11 July 2009


FA loves Collage. Especially collages on London maps. These images were taken from the Super Contemporary exhibit at the Design Museum: a retrospect celebrating past, present, and future of London. These collages dotted the gallery, and I couldn't help but snap away at the lovely notes, post-its, Polaroids, and drawings that highlighted passages in the streets of this beautiful city.

The Hemingways

I mentioned Wayne Hemingway one of the founders of Red or Dead, the fashion label, in my previous post. But now that I look at my seminar notes I have many interesting bits to share with my fellow readers that came straight from the brilliant Hemingway himself. Not only was he hilarious, but he successfully explained how he didn't study design but found himself as a 'designer', sharing how he came to terms with that as a career.

Wayne's current project is called the Kiosk Kiosk pop up retail space. Sick of the high street stores taking over every creative hub in the city Wayne set about designing the Kiosk concept with Boris Johnson(loony mayor of London). The Kiosk concept is all about bringing back spaces of creativity and beacons of energy to our streets. You don't planning permission for these kiosks, they can be plopped anywhere.

Kiosk Notes:
  • Rent of shops in Covent garden rose from 600 pounds a week to 4200 a week. Its hard for creative start ups to lease stores in expensive locations.
  • Pop up shop concept has been a success in Japan
  • Kiosks in London sell touristy things and ice cream and faker footballer shirts in ugly green kiosks.
  • Council can profit from it and lease it to locals
  • Creativity makes things exciting: Wayne wants to bring t he serendipity back in shopping
  • 60,000 student applied for a kiosk. They had products and wanted a space.
  • Kiosks would rent for 400 a week.
Red or dead notes:
  • Started Red or Dead Label with wife Geraldine in 1982.
  • Having no money for rent they went to sell their second hand clothes and Geraldine's sewn clothes at Camden Market. They sold it all in the first day.
  • They sold through Kensington Market and had their first huge order by Macy's.
  • Don't need to be a designer to understand quality of life.
  • They have come from the mass market and design for it.
  • He didn't talk the language, he didn't draw, felt inferior to all designers.
  • Design is about making things better, and wanting to change things for the better.
  • He buys the Economist and Business week to know more about livability.
Hemingway now runs his design company with his wife. Their projects are in fashion, urban design, interiors and projects. Hemingway studied urban design in UCL and its amazing that after his stint with fashion he's back full circle doing what he loves, designing for the world and taking a special interest in housing and environmental design.
My notes:
  • Wayne is warm, funny, humble.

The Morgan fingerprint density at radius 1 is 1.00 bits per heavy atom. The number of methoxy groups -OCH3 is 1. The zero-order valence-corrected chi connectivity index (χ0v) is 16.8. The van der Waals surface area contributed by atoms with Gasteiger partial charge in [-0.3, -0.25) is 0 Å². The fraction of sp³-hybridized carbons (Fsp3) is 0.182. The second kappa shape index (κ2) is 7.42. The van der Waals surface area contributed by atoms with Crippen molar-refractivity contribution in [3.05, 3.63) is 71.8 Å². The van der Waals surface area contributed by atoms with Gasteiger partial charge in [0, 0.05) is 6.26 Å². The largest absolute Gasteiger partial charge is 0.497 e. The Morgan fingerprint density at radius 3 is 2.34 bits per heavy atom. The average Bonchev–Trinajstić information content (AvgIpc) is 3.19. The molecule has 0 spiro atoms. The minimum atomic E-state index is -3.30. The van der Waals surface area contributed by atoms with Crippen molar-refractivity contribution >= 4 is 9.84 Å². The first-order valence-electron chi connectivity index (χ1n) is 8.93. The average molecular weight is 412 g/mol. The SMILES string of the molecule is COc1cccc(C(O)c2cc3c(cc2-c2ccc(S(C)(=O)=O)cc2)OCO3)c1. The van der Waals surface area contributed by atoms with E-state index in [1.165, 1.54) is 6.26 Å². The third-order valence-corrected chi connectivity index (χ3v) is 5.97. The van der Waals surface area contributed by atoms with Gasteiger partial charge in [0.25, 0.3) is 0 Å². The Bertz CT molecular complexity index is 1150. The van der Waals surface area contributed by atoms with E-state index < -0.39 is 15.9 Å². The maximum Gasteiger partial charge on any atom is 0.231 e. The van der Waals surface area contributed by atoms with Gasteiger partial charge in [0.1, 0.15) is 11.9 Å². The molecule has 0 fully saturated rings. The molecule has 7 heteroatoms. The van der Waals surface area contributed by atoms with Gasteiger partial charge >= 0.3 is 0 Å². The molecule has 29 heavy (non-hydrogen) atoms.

• He joyously explained that anyone can be a designer for a better quality of life
  • As a designer you must have another existing principle other than design. Its the essence of your brand;your purpose.
  • It is important to give back to your community and create channels for other people to give back as well.
  • A label is not just about the person but about the team behind it.

08 July 2009

A night at the Design Museum

The last two times I trekked to Tower Bridge and did the 20 minute walk-athon journey was for the Hussein Chalayan exhibition and before that it was for Tim Walkers wonderful photography. True to my selfish fashion ways I headed to the Design Museum to hear a talk by Wayne Hemmingway, one of the founders of Red or Dead, a fashion label that was huge in the 90s. After what the Design Museum director labelled as one of the 'best lectures we have ever had' we were free to roam the design museum as we pleased. Our first stop: The drawings of Javier Mariscal.

A little about the exhibition:

The first UK retrospective of Spanish designer and artist Javier Mariscal. Regarded as one of the world's most innovative and original designers of our time, Mariscal's rich and diverse body of work spans kooky cartoon characters to stunning interiors, from furniture to graphic design and corporate identities.

Mariscal’s intense relationship with drawing and illustration is central to his career and is the basis for his designs over the last 30 years. He gave Barcelona its graphic identity as it emerged from the Franco era and in 1992 he introduced the world to Cobi, the official Olympic mascot of the Barcelona games. Sketches, designs, films and photographs will be on display alongside furniture and textiles. Mariscal will also design and paint an elaborate mural for the exterior of the museum showcasing his unique vision and signature design style

The venue of the talk

When you first walk into the exhibition ...
Pop up cardboard collages mixed with 2D film montages

The inspiration: The stuffs of Mariscal

A note

06 July 2009

Hope Greenwood and Oliver

On the way to watch the Oliver Twist the play (aka just want to see the funny Rowan Atkinson pull a Mr. Bean when playing Fagin) I came across a lovely candy store called Hope and Greenwood that sold heart shaped kisses, large chucks of chocolate fudge, and polka dotted teapots. I suggest that anyone going to see the play to grab a theater snack from here before heading in. It was refreshing to walk into a traditional candy store instead of a trendy cupcake booth that you can now find everywhere.


In between flat decor shopping and fabric sample hunting I went to the Scream Gallery to view the results of the Myartspace London Calling Competition. Artists from their network of 55,000 in 116 countries submitted work reviewed by a jury of curators. The top 20 winners were shown at the Scream Gallery in Bruton Street.